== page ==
John Sheehy wrote in post #17466958
A larger sensor has the potential for a higher quality image, but that requires certain conditions, such as using a shallow DOF not possible on the smaller format, using the entire sensor or most of it (a larger area of it compared to the smaller sensor), or using a lens that is not optimized for the smaller format. However, that is not always the case. For example, I think I get a sharper image with about the same noise with my 7D2 and 17-55/2.8 IS at 17/2.8 as my 6D with the 24-105/4 at 24/4.
There we go; that is exactly what I was talking about. The 6D has no
greater usable ISO range than the 7D2 for shooting BIFs with the same lens, distance, and shutter speed
. ISO is not some blanket noise penalty on anything you do with a capture. The whole idea of the question "what is the highest usable ISO?" on a camera is absurd, IMO. ISO has no direct relationship to noise; what must also be factored in is how much the final display of the subject is going to be magnified, relative to the size captured on the sensor, in inches or millimeters. The larger sensors generally are only "usable" at higher ISOs because you can make the subject larger on the sensor, by using a longer focal length. You can not claim this benefit when you are already too far away from the subject and are focal length limited. An 8x10 inch sensor will not help you get better "IQ" of a subject at a certain distance, with a certain lens. You have to make your composition fill the frame to get the benefit.
IMO, if you really want to understand your choices, you have to think in terms of resolution and noise per unit of sensor area
, just like film has certain qualities based on emulsion, regardless of film size. Blanket statements about larger sensors having better high ISO performance do not mean that they have better "film"; they just have a bigger "sheet" of it, which is of zero value if you don't use a bigger piece of the "film". What you do get, however, is more jump or jitter room on the sensor, so you will have less birds without heads and without feet if you can't follow the bird well, at the cost of less pixels on the subject with the larger pxiels of current FF cameras.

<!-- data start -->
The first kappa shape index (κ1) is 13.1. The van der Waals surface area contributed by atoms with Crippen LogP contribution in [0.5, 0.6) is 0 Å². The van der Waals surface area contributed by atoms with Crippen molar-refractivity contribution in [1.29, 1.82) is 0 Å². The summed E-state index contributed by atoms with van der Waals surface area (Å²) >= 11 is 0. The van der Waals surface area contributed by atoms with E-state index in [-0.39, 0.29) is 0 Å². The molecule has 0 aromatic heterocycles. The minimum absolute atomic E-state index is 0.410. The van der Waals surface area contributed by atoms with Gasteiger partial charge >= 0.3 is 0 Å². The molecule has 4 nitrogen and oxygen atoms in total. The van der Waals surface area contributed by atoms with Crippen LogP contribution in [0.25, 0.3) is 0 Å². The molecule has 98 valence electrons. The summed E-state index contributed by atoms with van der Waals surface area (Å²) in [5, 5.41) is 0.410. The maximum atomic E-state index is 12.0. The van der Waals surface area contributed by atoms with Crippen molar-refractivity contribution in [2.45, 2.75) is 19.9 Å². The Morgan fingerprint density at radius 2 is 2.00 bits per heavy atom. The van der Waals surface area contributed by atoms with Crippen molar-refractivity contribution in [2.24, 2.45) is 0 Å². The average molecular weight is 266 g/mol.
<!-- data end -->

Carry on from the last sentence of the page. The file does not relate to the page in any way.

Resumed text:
Well, the 5D3 has compromises compared to both the 6D and 7D2. The 5D3 has more banding noise than either; this shows up in the shadows of very low ISOs, especially at ISO 250 with HTP (highlight tone priority) and an f-ratio of 2 or less. Neither shoot as fast as the 7D2, and the 7D2 has better noise character than the 5D3, and has less visible noise in FLL (focal-length-limited) situations. The 7D2 is superior to the 5D3 in practical DR at base ISO; the 5D3's banding ruins the DR. The 5D3, however is the fastest-focusing FF camera Canon makes short of the 1Dx, which costs more than 2x as much as the 5D3.
You see, Canon doesn't make things simple and just make one camera completely better than another, as if you just had to chose between budget and quality; you need all three cameras to get everything the three of them collectively offer!
I think you're right about that. It is way too easy to turn a (technical) turd of an image into a gem when images are displayed small. Small images can hide the noise, the noise created in sharpening and boosting contrast or levels, and make a soft image look sharp by pixelating it and substituting the gridded pixel boundaries for natural subject edges. I feel embarrassed for people who wet their pants over the "sharpness" of 1/2 MP or smaller web images. You can take a shot with a 75-300/5.6 USM and two 2x TCs stacked and make a sharp web image out of it! Same with ISOs; unless a camera has serious banding noise issues, you can make any ISO a camera officially sports look fairly noiseless by using NR and/or reducing its display size enough.